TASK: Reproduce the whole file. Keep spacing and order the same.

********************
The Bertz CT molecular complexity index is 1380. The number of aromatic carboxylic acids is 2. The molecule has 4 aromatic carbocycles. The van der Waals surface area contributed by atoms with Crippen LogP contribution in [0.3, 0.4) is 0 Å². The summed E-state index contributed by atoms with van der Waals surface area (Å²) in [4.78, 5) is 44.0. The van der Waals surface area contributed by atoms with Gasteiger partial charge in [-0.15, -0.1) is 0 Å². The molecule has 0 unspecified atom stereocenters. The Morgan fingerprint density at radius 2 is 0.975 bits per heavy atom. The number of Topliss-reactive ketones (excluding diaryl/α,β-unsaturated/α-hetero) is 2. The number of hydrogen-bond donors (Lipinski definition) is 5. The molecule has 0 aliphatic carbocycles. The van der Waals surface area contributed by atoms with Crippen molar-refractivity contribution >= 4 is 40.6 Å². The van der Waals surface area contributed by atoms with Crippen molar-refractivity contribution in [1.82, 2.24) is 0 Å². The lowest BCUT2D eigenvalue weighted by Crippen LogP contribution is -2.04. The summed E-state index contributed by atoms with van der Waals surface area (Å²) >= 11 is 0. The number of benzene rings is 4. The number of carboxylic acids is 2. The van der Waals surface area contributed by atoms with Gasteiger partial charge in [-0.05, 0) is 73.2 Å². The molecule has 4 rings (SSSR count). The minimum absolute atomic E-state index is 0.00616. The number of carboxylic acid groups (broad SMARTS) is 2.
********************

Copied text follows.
The Bertz CT molecular complexity index is 1380. The number of aromatic carboxylic acids is 2. The molecule has 4 aromatic carbocycles. The van der Waals surface area contributed by atoms with Crippen LogP contribution in [0.3, 0.4) is 0 Å². The summed E-state index contributed by atoms with van der Waals surface area (Å²) in [4.78, 5) is 44.0. The van der Waals surface area contributed by atoms with Gasteiger partial charge in [-0.15, -0.1) is 0 Å². The molecule has 0 unspecified atom stereocenters. The Morgan fingerprint density at radius 2 is 0.975 bits per heavy atom. The number of Topliss-reactive ketones (excluding diaryl/α,β-unsaturated/α-hetero) is 2. The number of hydrogen-bond donors (Lipinski definition) is 5. The molecule has 0 aliphatic carbocycles. The van der Waals surface area contributed by atoms with Crippen molar-refractivity contribution >= 4 is 40.6 Å². The van der Waals surface area contributed by atoms with Crippen molar-refractivity contribution in [1.82, 2.24) is 0 Å². The lowest BCUT2D eigenvalue weighted by Crippen LogP contribution is -2.04. The summed E-state index contributed by atoms with van der Waals surface area (Å²) >= 11 is 0. The number of benzene rings is 4. The number of carboxylic acids is 2. The van der Waals surface area contributed by atoms with Gasteiger partial charge in [-0.05, 0) is 73.2 Å². The molecule has 4 rings (SSSR count). The minimum absolute atomic E-state index is 0.00616. The number of carboxylic acid groups (broad SMARTS) is 2.